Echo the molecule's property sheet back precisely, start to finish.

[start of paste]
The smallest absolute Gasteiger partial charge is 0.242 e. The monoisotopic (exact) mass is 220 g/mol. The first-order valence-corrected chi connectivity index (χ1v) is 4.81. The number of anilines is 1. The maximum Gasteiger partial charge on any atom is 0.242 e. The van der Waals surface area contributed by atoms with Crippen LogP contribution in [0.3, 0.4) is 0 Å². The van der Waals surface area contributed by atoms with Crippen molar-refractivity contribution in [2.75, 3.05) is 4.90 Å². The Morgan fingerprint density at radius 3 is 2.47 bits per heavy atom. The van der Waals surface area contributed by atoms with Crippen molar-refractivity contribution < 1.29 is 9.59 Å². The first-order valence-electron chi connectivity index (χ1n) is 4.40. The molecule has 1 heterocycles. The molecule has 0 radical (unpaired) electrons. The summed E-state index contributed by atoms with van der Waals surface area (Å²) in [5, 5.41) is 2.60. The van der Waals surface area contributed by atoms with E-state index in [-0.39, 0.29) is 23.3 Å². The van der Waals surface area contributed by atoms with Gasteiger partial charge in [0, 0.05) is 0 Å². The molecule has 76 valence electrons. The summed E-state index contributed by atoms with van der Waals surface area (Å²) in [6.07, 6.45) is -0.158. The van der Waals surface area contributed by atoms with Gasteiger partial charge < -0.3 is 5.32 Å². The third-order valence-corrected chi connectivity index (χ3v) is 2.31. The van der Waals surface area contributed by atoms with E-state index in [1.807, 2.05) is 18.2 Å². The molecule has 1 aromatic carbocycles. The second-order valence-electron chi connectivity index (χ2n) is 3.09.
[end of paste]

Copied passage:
The smallest absolute Gasteiger partial charge is 0.242 e. The monoisotopic (exact) mass is 220 g/mol. The first-order valence-corrected chi connectivity index (χ1v) is 4.81. The number of anilines is 1. The maximum Gasteiger partial charge on any atom is 0.242 e. The van der Waals surface area contributed by atoms with Crippen LogP contribution in [0.3, 0.4) is 0 Å². The van der Waals surface area contributed by atoms with Crippen molar-refractivity contribution in [2.75, 3.05) is 4.90 Å². The Morgan fingerprint density at radius 3 is 2.47 bits per heavy atom. The van der Waals surface area contributed by atoms with Crippen molar-refractivity contribution < 1.29 is 9.59 Å². The first-order valence-electron chi connectivity index (χ1n) is 4.40. The molecule has 1 heterocycles. The molecule has 0 radical (unpaired) electrons. The summed E-state index contributed by atoms with van der Waals surface area (Å²) in [5, 5.41) is 2.60. The van der Waals surface area contributed by atoms with E-state index in [-0.39, 0.29) is 23.3 Å². The van der Waals surface area contributed by atoms with Gasteiger partial charge in [0, 0.05) is 0 Å². The molecule has 76 valence electrons. The summed E-state index contributed by atoms with van der Waals surface area (Å²) in [6.07, 6.45) is -0.158. The van der Waals surface area contributed by atoms with Gasteiger partial charge < -0.3 is 5.32 Å². The third-order valence-corrected chi connectivity index (χ3v) is 2.31. The van der Waals surface area contributed by atoms with E-state index in [1.807, 2.05) is 18.2 Å². The molecule has 1 aromatic carbocycles. The second-order valence-electron chi connectivity index (χ2n) is 3.09.